Testing machine advances filtration, face mask development and effectiveness
New Zealand nanofibre manufacturer Revolution Fibres has made a significant investment in a testing machine to enhance the development and performance of its filtration media.
The PALAS PMFT 1000 testing rig – one of the world’s leading machines for testing protective face masks and filtration efficiency – analyses the ability of masks to filter particles, bacteria, and viruses such as Covid-19.
Overseas, to help contain Covid-19 spread and better protect frontline health workers and patients during the pandemic, PALAS has been providing numerous hospitals with the ability to test the protective masks they use.
Revolution Fibres’ new PALAS machine is the first of its kind in New Zealand.
Ray Connor, Revolution Fibres CEO, says the machine is key to advancing the performance of its SETA nanofibre filter media product which is used in face masks that meet and exceed N95 and N99 standards.
“The PALAS enables us to test face masks to ensure they meet required standards and properly protect people and health workers who are on the frontline of the pandemic in New Zealand and around the world.”
The pedigree of PALAS’ technology speaks for itself, says Connor, with its certified fine dust measurement, in the context of environmental monitoring, making it one of the most important partners for manufacturers and suppliers when testing filters and filter media.
PALAS gives Revolution Fibres the opportunity to test its filters instantly at the required international standards, as opposed to sending the material overseas to be tested.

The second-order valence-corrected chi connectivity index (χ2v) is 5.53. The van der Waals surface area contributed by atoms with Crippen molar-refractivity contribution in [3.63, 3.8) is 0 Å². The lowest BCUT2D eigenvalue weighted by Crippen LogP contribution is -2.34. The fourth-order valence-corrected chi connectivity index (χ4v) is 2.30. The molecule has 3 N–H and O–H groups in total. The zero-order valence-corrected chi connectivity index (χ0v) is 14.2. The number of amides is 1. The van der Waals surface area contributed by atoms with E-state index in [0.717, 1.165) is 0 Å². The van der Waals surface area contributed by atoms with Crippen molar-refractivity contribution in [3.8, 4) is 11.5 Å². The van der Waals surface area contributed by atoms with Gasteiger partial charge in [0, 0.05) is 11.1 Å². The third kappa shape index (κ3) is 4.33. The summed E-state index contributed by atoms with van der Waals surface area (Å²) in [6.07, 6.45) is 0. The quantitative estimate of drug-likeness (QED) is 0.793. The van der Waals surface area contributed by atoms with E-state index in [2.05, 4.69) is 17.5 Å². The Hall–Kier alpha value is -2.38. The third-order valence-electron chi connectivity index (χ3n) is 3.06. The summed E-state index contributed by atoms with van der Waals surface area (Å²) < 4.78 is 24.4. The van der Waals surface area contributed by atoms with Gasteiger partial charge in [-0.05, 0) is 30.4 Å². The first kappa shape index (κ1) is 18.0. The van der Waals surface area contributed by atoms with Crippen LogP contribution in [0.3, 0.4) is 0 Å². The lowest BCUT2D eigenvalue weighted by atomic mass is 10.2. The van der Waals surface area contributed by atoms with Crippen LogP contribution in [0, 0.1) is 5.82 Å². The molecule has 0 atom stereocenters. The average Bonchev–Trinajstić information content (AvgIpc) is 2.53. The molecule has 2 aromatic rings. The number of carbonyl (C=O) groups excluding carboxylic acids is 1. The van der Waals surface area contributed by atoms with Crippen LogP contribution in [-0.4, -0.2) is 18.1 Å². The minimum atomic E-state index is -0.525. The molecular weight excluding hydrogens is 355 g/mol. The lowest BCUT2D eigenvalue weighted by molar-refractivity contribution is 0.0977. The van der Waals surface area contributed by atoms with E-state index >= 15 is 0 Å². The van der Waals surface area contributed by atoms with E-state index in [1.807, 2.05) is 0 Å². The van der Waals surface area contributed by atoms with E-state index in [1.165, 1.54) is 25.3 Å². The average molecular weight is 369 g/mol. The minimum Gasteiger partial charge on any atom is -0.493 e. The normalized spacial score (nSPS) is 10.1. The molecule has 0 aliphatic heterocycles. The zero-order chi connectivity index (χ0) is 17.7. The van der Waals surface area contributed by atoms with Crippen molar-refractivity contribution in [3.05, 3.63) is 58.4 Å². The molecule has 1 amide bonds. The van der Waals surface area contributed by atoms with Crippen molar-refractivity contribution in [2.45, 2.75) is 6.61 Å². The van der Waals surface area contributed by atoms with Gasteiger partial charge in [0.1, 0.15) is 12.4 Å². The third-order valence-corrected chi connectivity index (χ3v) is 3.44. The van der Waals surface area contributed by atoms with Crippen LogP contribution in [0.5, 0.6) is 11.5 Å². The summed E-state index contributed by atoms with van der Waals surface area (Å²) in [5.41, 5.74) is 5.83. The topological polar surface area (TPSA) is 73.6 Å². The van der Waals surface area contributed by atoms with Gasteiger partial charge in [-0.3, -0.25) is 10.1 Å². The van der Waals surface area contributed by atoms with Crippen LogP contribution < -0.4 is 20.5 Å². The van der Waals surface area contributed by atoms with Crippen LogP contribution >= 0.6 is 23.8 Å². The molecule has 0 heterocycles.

Once its products are ready to take to market, they are then sent to a third-party testing lab for certification.
“Research and development are at the heart of what we do and the PALAS enables us to continue to analyse, develop, and advance new filter media applications before taking them to market.”
The testing rig is able to evaluate respiratory masks more effectively than standard testing with an exact analysis of filter mask efficiency for SARS-CoV-2 (size approx. 120 nm up to 160 nm).
“A lot of the work we do to enhance and improve our products involves increasing the capability of nanofibre filtration media. As part of this, we compare the performance of our SETA product to traditional filtration media using the PALAS machine as it provides us with incredibly specific data and results.”
The machine has played an instrumental role in the advancement of its new filter media with added functionality, including anti-microbial properties.
Dr Gareth Beckermann, Technical Manager at Revolution Fibres, says the diameters of nanofibre range from 10 – 300 nanometres, which is 10 – 100 times smaller than conventional melt-blown microfibres, meaning they are very effective in protecting against viruses such as COVID, bacteria and other toxic particles.
“It means nanofibre filter media is very effective in protecting against viruses such as COVID, bacteria and other toxic particles which can be just 100 nanometres. Our nanofibre filter media can trap 99% of microscopic particles such as spores, allergens, and bacteria.”
Revolution Fibres supplies filtration media to multiple overseas face mask manufacturers, such as HALO in the US, and HVAC systems including leading New Zealand home solutions company HRV.
Nanofibre filter media is widely recognised as one of the more breathable fabrics available for filter media.
Using a proprietary electrospinning process Revolution Fibres creates nanofibre rolls in lengths of hundreds of metres long and tens of thousands of square metres for export to markets such as Asia, Australia, and the US.
Connor says the PALAS machine is one of the key parts of the company’s growth trajectory which has seen it scale up dramatically in the last year to meet international demand for SETA filter media, skincare product ActivLayr, and acoustic insulation product Phonix.